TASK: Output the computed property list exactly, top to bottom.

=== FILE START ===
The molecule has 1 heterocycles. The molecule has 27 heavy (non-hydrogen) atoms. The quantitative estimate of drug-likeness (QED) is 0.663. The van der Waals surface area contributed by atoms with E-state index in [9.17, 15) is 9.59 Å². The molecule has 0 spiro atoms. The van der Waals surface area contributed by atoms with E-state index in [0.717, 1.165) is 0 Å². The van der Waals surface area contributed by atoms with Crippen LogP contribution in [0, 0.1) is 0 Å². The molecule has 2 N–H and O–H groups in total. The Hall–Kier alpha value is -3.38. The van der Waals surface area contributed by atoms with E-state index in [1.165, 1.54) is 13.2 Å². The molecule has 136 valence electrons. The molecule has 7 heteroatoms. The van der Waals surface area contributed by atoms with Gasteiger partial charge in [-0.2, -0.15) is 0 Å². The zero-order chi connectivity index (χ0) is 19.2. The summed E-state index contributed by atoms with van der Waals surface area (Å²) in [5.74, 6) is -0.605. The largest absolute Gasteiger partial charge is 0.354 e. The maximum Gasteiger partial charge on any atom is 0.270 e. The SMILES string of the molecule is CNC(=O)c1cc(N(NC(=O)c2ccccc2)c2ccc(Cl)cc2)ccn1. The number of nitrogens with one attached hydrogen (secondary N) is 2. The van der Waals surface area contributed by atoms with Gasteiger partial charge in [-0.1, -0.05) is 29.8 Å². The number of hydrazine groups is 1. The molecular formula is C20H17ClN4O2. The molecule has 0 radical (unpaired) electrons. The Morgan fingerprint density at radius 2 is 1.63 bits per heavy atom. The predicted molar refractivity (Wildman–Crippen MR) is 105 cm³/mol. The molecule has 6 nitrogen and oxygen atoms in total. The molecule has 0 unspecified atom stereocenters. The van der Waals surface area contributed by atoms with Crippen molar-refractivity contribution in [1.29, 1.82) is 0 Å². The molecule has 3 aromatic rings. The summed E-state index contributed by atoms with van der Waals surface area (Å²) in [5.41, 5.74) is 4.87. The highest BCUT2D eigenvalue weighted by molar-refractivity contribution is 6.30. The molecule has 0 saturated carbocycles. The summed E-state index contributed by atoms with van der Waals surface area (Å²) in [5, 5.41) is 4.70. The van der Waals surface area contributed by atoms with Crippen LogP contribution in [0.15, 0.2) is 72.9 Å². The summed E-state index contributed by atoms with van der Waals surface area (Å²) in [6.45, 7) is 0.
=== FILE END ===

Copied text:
The molecule has 1 heterocycles. The molecule has 27 heavy (non-hydrogen) atoms. The quantitative estimate of drug-likeness (QED) is 0.663. The van der Waals surface area contributed by atoms with E-state index in [9.17, 15) is 9.59 Å². The molecule has 0 spiro atoms. The van der Waals surface area contributed by atoms with E-state index in [0.717, 1.165) is 0 Å². The van der Waals surface area contributed by atoms with Crippen LogP contribution in [0, 0.1) is 0 Å². The molecule has 2 N–H and O–H groups in total. The Hall–Kier alpha value is -3.38. The van der Waals surface area contributed by atoms with E-state index in [1.165, 1.54) is 13.2 Å². The molecule has 136 valence electrons. The molecule has 7 heteroatoms. The van der Waals surface area contributed by atoms with Gasteiger partial charge in [-0.2, -0.15) is 0 Å². The zero-order chi connectivity index (χ0) is 19.2. The summed E-state index contributed by atoms with van der Waals surface area (Å²) in [5.74, 6) is -0.605. The largest absolute Gasteiger partial charge is 0.354 e. The maximum Gasteiger partial charge on any atom is 0.270 e. The SMILES string of the molecule is CNC(=O)c1cc(N(NC(=O)c2ccccc2)c2ccc(Cl)cc2)ccn1. The number of nitrogens with one attached hydrogen (secondary N) is 2. The van der Waals surface area contributed by atoms with Gasteiger partial charge in [-0.1, -0.05) is 29.8 Å². The number of hydrazine groups is 1. The molecular formula is C20H17ClN4O2. The molecule has 0 radical (unpaired) electrons. The Morgan fingerprint density at radius 2 is 1.63 bits per heavy atom. The predicted molar refractivity (Wildman–Crippen MR) is 105 cm³/mol. The molecule has 6 nitrogen and oxygen atoms in total. The molecule has 0 unspecified atom stereocenters. The van der Waals surface area contributed by atoms with Crippen molar-refractivity contribution in [1.29, 1.82) is 0 Å². The molecule has 3 aromatic rings. The summed E-state index contributed by atoms with van der Waals surface area (Å²) in [5.41, 5.74) is 4.87. The highest BCUT2D eigenvalue weighted by molar-refractivity contribution is 6.30. The molecule has 0 saturated carbocycles. The summed E-state index contributed by atoms with van der Waals surface area (Å²) in [5, 5.41) is 4.70. The van der Waals surface area contributed by atoms with Crippen LogP contribution in [0.15, 0.2) is 72.9 Å². The summed E-state index contributed by atoms with van der Waals surface area (Å²) in [6.45, 7) is 0.